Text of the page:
Plant Life in New Jersey

Overview

New Jersey, the Garden State, earned its name from the variety of plants growing naturally in the state. The plants are available commercially for the home gardeners who want to re-create nature in their own garden space. The plants are tough, with few problems, and very adaptable.

Plants

Canadian serviceberry (Amelanchier canadensis) is also known as shadblow serviceberry and Juneberry, and is a member of the rose family. The plant is grown as a large shrub or small tree. Cherry birch (Betula lenta) is also known as sweet birch. The tree develops a round crown as it matures. New Jersey tea (Ceanothus americanus) is also known as redroot and is a member of the buckthorn family. Jerusalem artichoke (Helianthus tuberosus) is also known as sunchoke, and is a member of the aster family.

Features

The white flowers of the Canadian serviceberry bloom in April and May before the leaves appear and are followed by small, red, edible fruits. The plant grows from 6 to 20 feet tall, and features orange to red fall colors. Cherry birch grows from 50 to 75 feet tall with leaves that turn golden-yellow in the fall. The red, yellow, green and brown flowers grow in hanging clusters and appear in April and May, before the leaves. New Jersey tea is a deciduous shrub that reaches 3 to 5 feet tall. The plant produces leaves covered in tiny, gray hairs. Small white flowers grow in oval-shaped clusters 2 inches long at the tips of the branches. Flowers bloom in March and April. Jerusalem artichoke produces red, pink or yellow sunflower-like blooms in August, September and October, with yellow-green leaves, and grows from 6 to 10 feet tall.

Climate

Canadian serviceberry grows in the woods. Plant in full sun, partial shade or full shade and a soil that is moist to wet and well-drained. Cherry birch grows in the woods on the north and east slopes of the mountains. Plant in full or partial shade and a dry-to-moist, well-drained soil. New Jersey tea grows in open woods, oak savannahs and prairies. Plant in full or partial shade and a limestone-based soil that is moist to dry. Jerusalem artichoke is found in thickets and borders of woodlands. Plant in full sun and a moist-to-dry soil.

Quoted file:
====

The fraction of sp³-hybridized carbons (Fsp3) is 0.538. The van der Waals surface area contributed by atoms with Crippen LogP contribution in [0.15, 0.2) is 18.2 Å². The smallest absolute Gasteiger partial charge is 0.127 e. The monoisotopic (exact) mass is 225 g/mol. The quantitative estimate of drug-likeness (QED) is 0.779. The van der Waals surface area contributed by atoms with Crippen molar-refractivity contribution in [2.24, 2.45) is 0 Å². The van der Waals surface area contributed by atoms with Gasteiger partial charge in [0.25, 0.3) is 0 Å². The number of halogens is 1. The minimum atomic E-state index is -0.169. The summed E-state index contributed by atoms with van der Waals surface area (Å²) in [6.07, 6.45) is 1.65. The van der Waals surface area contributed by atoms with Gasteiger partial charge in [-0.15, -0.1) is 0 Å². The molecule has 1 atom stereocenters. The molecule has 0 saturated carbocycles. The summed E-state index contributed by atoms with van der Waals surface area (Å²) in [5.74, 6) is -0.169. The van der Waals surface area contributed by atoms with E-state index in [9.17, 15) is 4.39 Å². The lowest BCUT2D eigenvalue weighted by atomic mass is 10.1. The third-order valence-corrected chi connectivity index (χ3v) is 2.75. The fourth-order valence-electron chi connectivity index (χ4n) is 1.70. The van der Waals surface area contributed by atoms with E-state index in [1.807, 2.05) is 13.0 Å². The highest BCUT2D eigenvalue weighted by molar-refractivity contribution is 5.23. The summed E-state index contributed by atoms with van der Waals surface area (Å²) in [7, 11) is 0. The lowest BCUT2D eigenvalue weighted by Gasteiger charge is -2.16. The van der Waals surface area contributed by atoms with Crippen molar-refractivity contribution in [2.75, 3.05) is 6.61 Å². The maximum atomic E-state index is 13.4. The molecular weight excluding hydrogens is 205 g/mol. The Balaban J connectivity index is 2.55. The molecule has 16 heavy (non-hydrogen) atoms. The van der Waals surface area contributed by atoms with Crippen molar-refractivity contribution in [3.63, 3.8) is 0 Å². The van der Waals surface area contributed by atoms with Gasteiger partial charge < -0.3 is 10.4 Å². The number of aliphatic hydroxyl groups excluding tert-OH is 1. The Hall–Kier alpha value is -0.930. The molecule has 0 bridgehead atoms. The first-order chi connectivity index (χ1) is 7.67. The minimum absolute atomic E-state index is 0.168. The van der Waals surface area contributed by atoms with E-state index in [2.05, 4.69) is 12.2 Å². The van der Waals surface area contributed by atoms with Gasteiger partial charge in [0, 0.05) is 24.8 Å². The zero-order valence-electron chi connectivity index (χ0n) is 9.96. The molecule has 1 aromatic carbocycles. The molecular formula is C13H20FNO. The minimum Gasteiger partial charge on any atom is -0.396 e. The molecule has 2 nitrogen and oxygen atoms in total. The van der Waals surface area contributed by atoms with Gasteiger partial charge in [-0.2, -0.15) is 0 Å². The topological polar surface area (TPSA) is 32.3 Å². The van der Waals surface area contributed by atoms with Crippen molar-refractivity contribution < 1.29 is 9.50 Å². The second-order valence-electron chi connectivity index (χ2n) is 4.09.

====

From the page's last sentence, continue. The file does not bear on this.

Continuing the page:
Benefits

Canadian serviceberry is a food source for birds and animals. The sap of the cherry birch is used to make birch beer soda. Cherry birch is a food source for a variety of wildlife, attracts birds and a nectar source for butterflies. The leaves of the New Jersey tea are used to make tea. Use as a ground cover, on a rocky hillside or in a butterfly garden. The roots of the Jerusalem artichoke are edible. The plant provides food for livestock and deer, birds come for the seeds and small animals use the plant for shelter.

Problems

Canadian serviceberry is susceptible to diseases and insect problems. The damage is mostly cosmetic and not life-threatening. Cherry birch, unlike other members of the birch family, is resistant to, but not immune to, the bronze birch borer, but is susceptible to birch canker, scorch and heart rot which can weaken or kill the tree. Jerusalem artichoke is considered an aggressive plant that can take over a garden.

Keywords: New Jersey plants, New Jersey gardens, native plants

About this Author

Regina Sass has been a writer for 10 years, penning articles for publications in the real estate and retail industries. Her online experience includes writing, advertising and editing for an educational website. Sass is a member of the Society of Professional Journalists.